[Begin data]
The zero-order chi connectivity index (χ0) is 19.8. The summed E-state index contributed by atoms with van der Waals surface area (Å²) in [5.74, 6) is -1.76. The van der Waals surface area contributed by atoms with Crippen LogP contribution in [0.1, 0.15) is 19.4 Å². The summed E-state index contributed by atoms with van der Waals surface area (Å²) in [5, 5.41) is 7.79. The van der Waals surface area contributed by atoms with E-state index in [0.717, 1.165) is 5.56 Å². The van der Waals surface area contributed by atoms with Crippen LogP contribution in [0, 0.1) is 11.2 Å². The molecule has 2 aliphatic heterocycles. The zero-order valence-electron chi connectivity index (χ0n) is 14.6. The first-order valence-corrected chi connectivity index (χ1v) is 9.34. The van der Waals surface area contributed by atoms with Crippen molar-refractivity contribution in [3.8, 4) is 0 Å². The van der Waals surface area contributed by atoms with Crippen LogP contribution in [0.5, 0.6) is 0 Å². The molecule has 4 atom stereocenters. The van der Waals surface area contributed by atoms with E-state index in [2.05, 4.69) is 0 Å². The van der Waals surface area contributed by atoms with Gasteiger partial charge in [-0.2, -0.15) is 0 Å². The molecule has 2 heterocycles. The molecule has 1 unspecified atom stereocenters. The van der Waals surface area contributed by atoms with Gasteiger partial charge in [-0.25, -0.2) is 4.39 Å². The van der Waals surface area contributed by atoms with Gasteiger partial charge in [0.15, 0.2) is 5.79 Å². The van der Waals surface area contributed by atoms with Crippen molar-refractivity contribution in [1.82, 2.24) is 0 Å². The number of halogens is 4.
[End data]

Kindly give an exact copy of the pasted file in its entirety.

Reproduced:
The zero-order chi connectivity index (χ0) is 19.8. The summed E-state index contributed by atoms with van der Waals surface area (Å²) in [5.74, 6) is -1.76. The van der Waals surface area contributed by atoms with Crippen LogP contribution in [0.1, 0.15) is 19.4 Å². The summed E-state index contributed by atoms with van der Waals surface area (Å²) in [5, 5.41) is 7.79. The van der Waals surface area contributed by atoms with E-state index in [0.717, 1.165) is 5.56 Å². The van der Waals surface area contributed by atoms with Crippen LogP contribution in [0, 0.1) is 11.2 Å². The molecule has 2 aliphatic heterocycles. The zero-order valence-electron chi connectivity index (χ0n) is 14.6. The first-order valence-corrected chi connectivity index (χ1v) is 9.34. The van der Waals surface area contributed by atoms with Crippen molar-refractivity contribution in [3.8, 4) is 0 Å². The van der Waals surface area contributed by atoms with Crippen LogP contribution in [0.5, 0.6) is 0 Å². The molecule has 4 atom stereocenters. The van der Waals surface area contributed by atoms with E-state index in [2.05, 4.69) is 0 Å². The van der Waals surface area contributed by atoms with Gasteiger partial charge in [-0.2, -0.15) is 0 Å². The molecule has 2 heterocycles. The molecule has 1 unspecified atom stereocenters. The van der Waals surface area contributed by atoms with Gasteiger partial charge in [-0.25, -0.2) is 4.39 Å². The van der Waals surface area contributed by atoms with Gasteiger partial charge in [0.15, 0.2) is 5.79 Å². The van der Waals surface area contributed by atoms with Crippen molar-refractivity contribution in [1.82, 2.24) is 0 Å². The number of halogens is 4.